A year ago or so my brother and I were sitting in the living room at our parents’ home in Massachusetts, right next to our parents’ kitchen, where my dad was sitting at the table. He was paying bills, or drafting a letter on yellow legal paper, or making a list of errands to run, or another one of his usual kitchen table activities. I don’t know what we were doing—watching TV or looking at our phones or bitching about being alive—but at one minute to six, my brother snapped his fingers. He pointed to a clock on the mantelpiece that had a second hand, and then toward the kitchen. Then he whispered, “Listen to Dad!”
I listened. Sure enough, within seconds we heard a chair scrape across the kitchen floor, then ice cracking in a plastic tray, ice tumbling into a glass, the dull clink of one liquor bottle against another, and finally, the soft glug of liquid over ice. There was a brief interlude of silence just as the second hand moved past the seven and the eight. “He’s cutting the lemon peel,” my brother whispered. As the second hand passed over the 12, we heard a
“Every night,” my brother said. “The drink goes to the mouth exactly on time. You watch. You’ll see!”
Moments later, in the grand tradition of securing one’s own oxygen mask before helping others, my father appeared in the doorway, and asked, “Who’s ready for a See-Through?” He raised his own in
A See-Through, the traditional cocktail of the Miller household, is vodka on ice with a lemon peel. The lemon peel is important, but I think it goes without saying if there is no lemon peel you still have a See-Through.
We don’t have a super close family, in the sense that I have never told a blind date “My parents are probably my best friends!” and we don’t have a running WhatsApp chat full of hearts and
My brother introduced the term See-Through to our family about ten years ago. I asked him where he got it and he said “a guy,” and since we were drinking See-Throughs at the time and they can have a corrosive effect on curiosity (opposite also true) I didn’t follow up. But the other day I called him with the explicit goal of finding out what absolute fucking visionary had thought to call the best cocktail on the planet, the only cocktail, the cocktail that is practically good for you given its striking resemblance to water, a See-Through.
First I said, “How are you?”
“Oh, you know,” my brother said. “Nothing a couple of See-Throughs wouldn’t fix.” I said I was the same.
He told me he got the term from a guy he used to know in Park City, where he used to live. He gave me his name and number. I googled the dude and called my brother again.
“Hi,” I said, “It didn’t occur to you to tell me that the person who introduced you to the word See-Through was the voice of Thumper in Bambi? I mean, you kind of buried the lede there.”
“Oh yeah,” my brother said. “Yeah. He was Thumper.”
I hung up and called
He answered after two rings and laughed heartily when I said who I was and why I was calling. “It’s funny you’re calling me about See-Throughs because I am sitting here right now with a See-Through in front of me,” he said. Yes, he regularly enjoyed a See-Through. Tonight, he and his wife would have a See-Through, and then they would go eat in one of the three restaurants at the retirement community in Utah they’d recently moved to. “It’s really more like a country club than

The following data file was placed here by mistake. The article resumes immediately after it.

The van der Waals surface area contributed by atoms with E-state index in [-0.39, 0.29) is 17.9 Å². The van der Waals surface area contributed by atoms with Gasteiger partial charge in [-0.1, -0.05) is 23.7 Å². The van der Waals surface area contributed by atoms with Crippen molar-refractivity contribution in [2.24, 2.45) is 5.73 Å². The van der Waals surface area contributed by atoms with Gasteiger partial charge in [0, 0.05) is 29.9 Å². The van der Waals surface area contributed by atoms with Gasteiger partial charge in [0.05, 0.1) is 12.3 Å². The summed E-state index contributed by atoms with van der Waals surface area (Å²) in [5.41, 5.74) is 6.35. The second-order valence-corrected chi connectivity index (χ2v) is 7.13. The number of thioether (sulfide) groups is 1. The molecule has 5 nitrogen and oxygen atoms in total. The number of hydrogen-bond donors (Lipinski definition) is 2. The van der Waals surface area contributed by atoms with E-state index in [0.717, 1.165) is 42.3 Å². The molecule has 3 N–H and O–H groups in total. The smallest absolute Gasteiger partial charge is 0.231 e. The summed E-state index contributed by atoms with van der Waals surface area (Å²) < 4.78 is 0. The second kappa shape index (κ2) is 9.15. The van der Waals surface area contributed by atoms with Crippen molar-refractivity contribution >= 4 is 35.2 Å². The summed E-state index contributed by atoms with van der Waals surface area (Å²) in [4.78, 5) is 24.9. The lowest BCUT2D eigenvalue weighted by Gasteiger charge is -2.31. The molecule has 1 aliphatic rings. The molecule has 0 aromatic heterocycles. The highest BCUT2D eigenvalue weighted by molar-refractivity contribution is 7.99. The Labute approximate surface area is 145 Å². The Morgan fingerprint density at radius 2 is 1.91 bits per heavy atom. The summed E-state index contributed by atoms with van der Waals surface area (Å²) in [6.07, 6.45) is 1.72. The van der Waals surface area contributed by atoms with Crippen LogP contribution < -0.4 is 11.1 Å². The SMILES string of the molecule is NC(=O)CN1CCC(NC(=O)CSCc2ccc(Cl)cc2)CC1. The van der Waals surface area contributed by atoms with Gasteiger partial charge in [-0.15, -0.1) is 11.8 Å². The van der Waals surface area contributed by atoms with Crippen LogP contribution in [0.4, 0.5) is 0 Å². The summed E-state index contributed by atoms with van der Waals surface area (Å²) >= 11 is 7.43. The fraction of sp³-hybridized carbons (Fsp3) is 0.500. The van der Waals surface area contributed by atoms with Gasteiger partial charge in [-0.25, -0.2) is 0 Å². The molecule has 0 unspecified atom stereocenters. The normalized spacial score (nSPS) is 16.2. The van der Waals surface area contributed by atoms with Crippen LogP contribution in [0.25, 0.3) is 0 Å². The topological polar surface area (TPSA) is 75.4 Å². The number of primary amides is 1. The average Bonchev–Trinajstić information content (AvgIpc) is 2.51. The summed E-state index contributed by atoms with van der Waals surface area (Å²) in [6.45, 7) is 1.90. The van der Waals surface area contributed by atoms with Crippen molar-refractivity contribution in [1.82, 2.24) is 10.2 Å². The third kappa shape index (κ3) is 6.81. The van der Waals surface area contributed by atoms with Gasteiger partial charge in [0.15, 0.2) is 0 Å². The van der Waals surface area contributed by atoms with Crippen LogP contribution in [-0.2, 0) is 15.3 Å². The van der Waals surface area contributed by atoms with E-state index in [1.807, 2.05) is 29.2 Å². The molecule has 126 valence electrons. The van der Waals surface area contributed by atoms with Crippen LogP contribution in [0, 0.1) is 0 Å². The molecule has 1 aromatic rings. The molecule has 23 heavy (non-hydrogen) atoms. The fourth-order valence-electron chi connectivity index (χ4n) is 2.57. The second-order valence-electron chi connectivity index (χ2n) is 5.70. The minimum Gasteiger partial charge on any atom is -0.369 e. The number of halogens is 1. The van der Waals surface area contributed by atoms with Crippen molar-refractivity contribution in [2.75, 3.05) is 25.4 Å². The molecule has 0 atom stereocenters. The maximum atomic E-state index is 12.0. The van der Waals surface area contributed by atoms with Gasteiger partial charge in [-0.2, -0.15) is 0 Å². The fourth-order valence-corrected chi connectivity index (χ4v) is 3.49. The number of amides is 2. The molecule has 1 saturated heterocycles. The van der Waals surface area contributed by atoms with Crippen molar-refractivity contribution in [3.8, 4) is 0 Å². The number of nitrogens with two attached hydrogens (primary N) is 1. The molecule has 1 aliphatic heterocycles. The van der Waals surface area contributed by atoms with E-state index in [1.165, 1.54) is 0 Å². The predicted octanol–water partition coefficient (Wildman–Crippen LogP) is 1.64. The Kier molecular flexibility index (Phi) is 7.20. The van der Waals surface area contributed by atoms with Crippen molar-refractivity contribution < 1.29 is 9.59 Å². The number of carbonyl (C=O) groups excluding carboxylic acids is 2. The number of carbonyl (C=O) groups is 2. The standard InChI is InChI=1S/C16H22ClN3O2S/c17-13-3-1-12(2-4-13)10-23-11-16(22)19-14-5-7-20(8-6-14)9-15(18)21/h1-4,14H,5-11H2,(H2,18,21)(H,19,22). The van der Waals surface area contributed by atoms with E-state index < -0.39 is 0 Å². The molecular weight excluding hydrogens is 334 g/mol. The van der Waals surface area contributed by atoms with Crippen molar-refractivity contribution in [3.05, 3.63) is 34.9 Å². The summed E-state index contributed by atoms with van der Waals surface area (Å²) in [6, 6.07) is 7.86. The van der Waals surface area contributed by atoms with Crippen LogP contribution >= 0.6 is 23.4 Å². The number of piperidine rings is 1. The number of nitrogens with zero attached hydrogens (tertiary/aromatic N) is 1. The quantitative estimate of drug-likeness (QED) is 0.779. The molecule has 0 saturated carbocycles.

Behn told me he wasn’t entirely sure where he’d gotten the term See-Through. “I wish I could claim it as my own,” he said, “but the truth is I can’t even remember where I first heard it.” He had a feeling it was maybe from “the father of girlfriend I dated who liked his martinis.” Then again, he said, he also could have picked it up working the bar at Sugarbush, the ski resort, in Warren, Vermont, back when it first opened in the late 50s. I could hear a woman in the background. He listened for a while saying things like, “Okay, okay… Do you think so?” and then resumed talking to me. “I worked at the bar with a guy named Jim. My wife Pam is right here, and she seems to think Jim used the expression and that I took it over from him.”
Might Jim be available to field a question about See-Throughs, I wished to know.
Behn, who is 84, said Jim was considerably older than him and thus likely unavailable to field questions about See-Throughs or, I gathered, anything else.
We chatted some more. Behn seemed like a dependably pleasant sort and of course a See-Through generally makes a pleasant man more so. He told me about his father, the screenwriter Harry Behn, who wrote the pre-code silent film Hell’s Angels, and about a children’s book his father had written, and about Bambi, which came out in 1942. “My father took me in to have a voice audition. I was like four years old, and there were about 30 other boys there, and later, they said my voice was totally wrong for Bambi, so they kind of set me aside. But then the animators heard my voice and said, “He’d probably be good for the rabbit.” And Thumper became a pretty good character for the movie.”
Behn said they would be moving along to dinner soon. I wanted to know if the term See-Through was spreading like wildfire through the retirement community. “Oh yes, we’ve told our friends about it, and they all like the term,” he said.
“I have one more question, and it’s really kind of stupid, but I have to ask,” I said. “Anyway, do you think Thumper would have liked See-Throughs?”
“I have to agree that’s a stupid question,” Behn said, adding, “That’s a really stupid question.” I was just about to backtrack or apologize or something when he added, “Of course he would! Anybody who drinks would like a See-Through.”